As director of GWs Master of Science in Finance program, a frequent speaker on option trading and valuation, and an active equity and derivative trader, business professor George Jabbour put years of experience into The Option Trader Handbook: Strategies and Trade Adjustments (John Wiley & Sons, 2004).
For many traders, navigating the increasingly volatile markets during the past few years has proven no easy task. Jabbour and co-author Philip Budwick, a managing director of both Global Asset Investments and Budwick Investment Group, designed the book for intermediate to advanced traders to meet the growing need for them to learn how options can be used for better risk management.
A craft that requires instinct and creativity, making adjustments to stock or options positions is one of the most overlooked and underutilized skills in trading, the authors say. By utilizing the correct strategies and trade adjustments, it is possible for investors to protect and boost profits, minimize losses, and trade with less risk. While the authors say that many investors know how to trade stocks and/or options, not many know how to use options as a means to reduce risk and enhance ones profile.
Step by step, using charts and spreads, Jabbour and Budwick advise readers on making trade adjustments by discussing the basics of risk and trade management theory and outlining tools such as time value premium, option pricing, and synthetic positions. The authors outline the different types of trade adjustments that can be made, what situations are appropriate for each adjustments, and the right time frame in which to make adjustments.
Jabbour and Budwicks unique approach to strategies and trading moves options analysis out of the laboratory and onto the painters canvas, says William E. Seale, principal and chief investment officer for ProFund Advisors. Understanding this refreshingly new viewpoint is essential for any options trader looking to expand both his horizons and his wallet.
House of Dreams
A world-renowned example of avant-garde architecture, the Charnley House in Chicago is the headquarters of the Society of Architectural Historians and a National Historic Landmark. The Charnley House: Louis Sullivan, Frank Lloyd Wrights, and the Making of Chicagos Gold Coast (University of Chicago Press, 2004) by American studies professor Richard Longstreth explores internal and external aspects of the house and explains the houses place in the context of American domestic architecture.
A collection of essays by Longstreth and renowned architectural historians, the book places special emphasis on tackling the issue of the buildings design team. While many credit Frank Lloyd Wright, Louis Sullivans chief assistant at the time, with the houses scheme, the work sheds new light on how the house displays the fingerprints of both artists. The continuing debate about the houses authorship cements the Charnley Houses importance in the history of modern American architecture.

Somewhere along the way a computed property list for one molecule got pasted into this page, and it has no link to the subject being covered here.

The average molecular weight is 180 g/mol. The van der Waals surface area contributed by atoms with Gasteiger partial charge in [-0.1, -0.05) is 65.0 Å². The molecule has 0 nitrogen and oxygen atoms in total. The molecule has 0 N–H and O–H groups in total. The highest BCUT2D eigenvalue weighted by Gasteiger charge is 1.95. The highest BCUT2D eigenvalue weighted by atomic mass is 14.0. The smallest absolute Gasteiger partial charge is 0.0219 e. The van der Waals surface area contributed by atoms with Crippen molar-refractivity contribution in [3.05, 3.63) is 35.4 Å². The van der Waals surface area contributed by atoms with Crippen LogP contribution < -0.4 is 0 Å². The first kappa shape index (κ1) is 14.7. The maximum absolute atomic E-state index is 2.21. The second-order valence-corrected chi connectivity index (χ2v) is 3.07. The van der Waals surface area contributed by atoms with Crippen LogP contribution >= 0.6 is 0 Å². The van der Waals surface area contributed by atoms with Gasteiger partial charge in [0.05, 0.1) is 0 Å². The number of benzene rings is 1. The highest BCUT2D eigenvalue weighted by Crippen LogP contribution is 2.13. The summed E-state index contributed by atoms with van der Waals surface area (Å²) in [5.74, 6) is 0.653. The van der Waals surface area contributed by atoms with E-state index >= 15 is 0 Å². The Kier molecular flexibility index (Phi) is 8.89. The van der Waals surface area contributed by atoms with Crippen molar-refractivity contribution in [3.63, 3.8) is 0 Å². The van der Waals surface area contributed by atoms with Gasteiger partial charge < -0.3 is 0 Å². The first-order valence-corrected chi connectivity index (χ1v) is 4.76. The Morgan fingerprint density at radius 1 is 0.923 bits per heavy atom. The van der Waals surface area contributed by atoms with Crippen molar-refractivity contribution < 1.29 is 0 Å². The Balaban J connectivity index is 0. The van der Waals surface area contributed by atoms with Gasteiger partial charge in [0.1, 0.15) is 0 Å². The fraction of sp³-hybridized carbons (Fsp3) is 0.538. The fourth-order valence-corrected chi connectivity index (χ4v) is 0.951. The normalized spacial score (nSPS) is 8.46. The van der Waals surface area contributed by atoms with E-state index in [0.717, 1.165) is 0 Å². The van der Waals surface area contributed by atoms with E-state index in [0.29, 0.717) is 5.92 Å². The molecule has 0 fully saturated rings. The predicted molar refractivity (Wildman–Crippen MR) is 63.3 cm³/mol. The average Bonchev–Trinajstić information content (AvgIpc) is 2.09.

The essays are written from a rich variety of viewpoints and explore many previously unasked questions. Thus the book serves not only as an engaging portrait of the house itself, but also as a testimony to the current vitality of the discipline of architectural history in the United States, says Joseph Sirey, author of The Chicago Auditorium Building: Adler and Sullivans Architecture and the City.
Charnley House is beautifully illustrated with images and drawings that have never before been published, helping the reader more fully experience the detail and distinction of the house and the intricate work of its architects. Together, the essays and illustrations illuminate the intricate internal and external elements of the house, as well as its historical significance in the field of architecture and the city of Chicago.
The result of a research project by GW and the Congressional Management Foundation, Congress Online: Bridging the Gap Between Citizens and Their Representatives (Routledge, 2004) by Associate Dean of the Graduate School of Political Management Dennis W. Johnson delineates the possibilities and challenges of Congress use of technologies and new media, particularly the Internet.
Some on the Hill consider e-mail to be a bane, but we should consider it a boon. Its a powerful new link between the public and their representatives. There are ways to do it right and ways to do it wrong, and Congress Online shows the difference, says Sen. Patrick Leahy (D.-Vt.), co-founder and co-chair of the Congressional Internet Caucus.
As online strategist and publisher of Democracies Online Steven L. Clift puts it, An information-age revolution in citizen expectations is running smack dab into the slow evolution of Congressional practices online. The future of democracy is in the balance.
While more and more Americans turn to the Internet as a means of gathering information and voicing concerns, Congress Online helps citizens and politicians navigate new media.
Though many constituents use e-mail and advanced technology to voice concerns to their representatives, Johnson points out that laptops arent even allowed on the floor of the House or Senate. But the demands of a technologically driven world are being felt by legislators, and Johnson offers communications strategies that are relevant not only to decision-makers, but also to citizens who want to be well informed about politics. As the Information Age gains momentum, Congress Online offers the reader methods of forging a new and more efficient connection between political leaders and the American people.
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